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An engraved ostrich egg among other ostrich eggs.

To date the globe, a radiologist compared its density with newer ostrich eggshells.

Photograph courtesy Washington Map Society

Jaclyn Skurie

National Geographic

Published August 21, 2013

A recently discovered globe from the early 1500s, carved onto ostrich eggs, may be the oldest globe of the New World ever identified, experts say.

Latin inscriptions dot its surface, and two small islands sit in the place of what we now know as North America. But the globe's origins remain a mystery.

After passing through the hands of a string of European map dealers, the artifact was purchased anonymously at a London map fair in 2012. Eventually, the rare find came into the possession of Belgian map collector Stefaan Missinne, who began to investigate it, he wrote in The Portolan, the journal of the Washington Map Society.

Previously, the earliest surviving globe was believed to be the Hunt-Lenox globe, which is made from copper and dated to between 1504 and 1506. The two globes share nearly identical labels and detailed contours, and Missinne argues this is no coincidence.

"There are differences between the two globes; however, when carefully considered these differences do not weigh against the suggestion that the Lenox Globe is a cast of the ostrich-egg globe," Missinne said in the journal article.

Throughout history mapmakers have turned to creative materials: There have been maps made of sticks or drawn on sealskin, vellum (calfskin parchment), or blocks of wood. (Try National Geographic's map jigsaw puzzles.)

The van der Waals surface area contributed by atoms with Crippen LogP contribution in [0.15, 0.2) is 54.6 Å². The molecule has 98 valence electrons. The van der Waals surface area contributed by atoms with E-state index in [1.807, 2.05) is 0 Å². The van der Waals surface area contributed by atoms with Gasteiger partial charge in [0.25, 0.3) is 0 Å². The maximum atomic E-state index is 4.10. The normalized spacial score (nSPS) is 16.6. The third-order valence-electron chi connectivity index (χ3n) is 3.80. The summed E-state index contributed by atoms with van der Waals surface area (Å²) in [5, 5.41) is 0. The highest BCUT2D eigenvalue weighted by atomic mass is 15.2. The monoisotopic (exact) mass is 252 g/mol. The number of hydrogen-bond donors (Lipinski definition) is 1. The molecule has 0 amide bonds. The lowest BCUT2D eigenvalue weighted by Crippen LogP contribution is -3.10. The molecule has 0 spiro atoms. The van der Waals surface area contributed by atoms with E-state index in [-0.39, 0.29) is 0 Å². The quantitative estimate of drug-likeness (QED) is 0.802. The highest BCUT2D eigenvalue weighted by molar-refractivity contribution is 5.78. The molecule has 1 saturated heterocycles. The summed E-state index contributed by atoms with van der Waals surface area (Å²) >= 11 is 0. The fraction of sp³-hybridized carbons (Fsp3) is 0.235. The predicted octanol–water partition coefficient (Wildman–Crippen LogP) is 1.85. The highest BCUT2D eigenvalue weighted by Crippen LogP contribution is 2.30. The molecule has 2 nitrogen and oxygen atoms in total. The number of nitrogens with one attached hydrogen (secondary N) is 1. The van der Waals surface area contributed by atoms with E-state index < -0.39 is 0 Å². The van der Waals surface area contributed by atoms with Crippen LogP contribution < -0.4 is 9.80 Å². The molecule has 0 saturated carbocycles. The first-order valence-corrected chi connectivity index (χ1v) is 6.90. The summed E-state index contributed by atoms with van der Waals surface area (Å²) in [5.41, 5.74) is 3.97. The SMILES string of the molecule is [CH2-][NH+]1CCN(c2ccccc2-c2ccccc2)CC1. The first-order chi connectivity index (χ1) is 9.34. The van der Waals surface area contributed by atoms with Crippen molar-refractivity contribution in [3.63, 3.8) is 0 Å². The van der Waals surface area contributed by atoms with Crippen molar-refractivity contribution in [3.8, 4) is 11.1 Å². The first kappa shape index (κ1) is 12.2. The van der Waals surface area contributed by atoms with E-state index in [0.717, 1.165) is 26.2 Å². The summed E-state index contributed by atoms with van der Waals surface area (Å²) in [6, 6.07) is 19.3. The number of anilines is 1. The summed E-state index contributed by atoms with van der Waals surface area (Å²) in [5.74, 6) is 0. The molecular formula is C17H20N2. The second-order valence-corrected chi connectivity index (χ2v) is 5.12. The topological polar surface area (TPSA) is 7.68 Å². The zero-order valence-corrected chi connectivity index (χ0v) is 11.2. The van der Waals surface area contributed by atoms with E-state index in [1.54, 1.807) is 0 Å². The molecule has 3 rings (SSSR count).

But globes created from ostrich eggshells are not common, and for this reason—regardless of its age—the artifact is rare.

 

 An ostrich egg globe map.
In the New World globe, North America is made up of just two small islands.

Photograph courtesy Washington Map Society

 

Dating the Globe

To judge the age of the eggshell, Missinne consulted a radiologist, who helped him photograph and compare the density of the old shells—the globe is made of two connected shell halves—with the density of newer ostrich eggshells.

Based on that comparison, the radiologist determined that the older, much smaller shell had lost 50 percent of its calcium bone density—a sure sign of aging. (Also see: "A 60,000-Year-Old Artistic Movement Recorded in Ostrich Eggshells.")

Because of the similarities between the two globes, Missinne hypothesizes that the newly discovered artifact came before the Lenox globe.

However, some cartographers are skeptical of the map's age because of its ambiguous history. The eggshell may date as far back as the 16th century, but that does not mean the map etched onto it is equally as old.

"It very well may be an early globe, which is interesting in itself, but provenance issues come to mind," said John Hessler, curator of the Geography and Map Division at the Library of Congress in Washington, D.C.

"The first thing I would have wanted to know is where it came from—where it was purchased, who had it before, what collections it was in," Hessler said.

"The race for the first is something I tend to shy away from," he added, "but the bigger picture of the globe is more interesting to me than the single piece."

7 comments
Shania Castro
Shania Castro

Beautiful. Artwork, history, geography, innovation, a real life stepping stone to the knowledge of the world through the eyes and mind of a human from the 1500's. How far we have come slow steady progress, but progress non the less.

David Wassell
David Wassell

I picture a surveyor and an artist on a long trip around the world and the best boiled egg they ever had and a 4 week trip back home and came up with a cunning plan of how to spend there time without being sea sick and bored :) I may be wrong though

Paul Wirhun
Paul Wirhun

WOW = as an egg artist creating contemporary topographical globes on ostrich shells = this is an amazing find!   THANKS!  www.paulwirhun.com

Marilyn Docherty
Marilyn Docherty

How fascinating! To have remained intact all this time is absolutely amazing!

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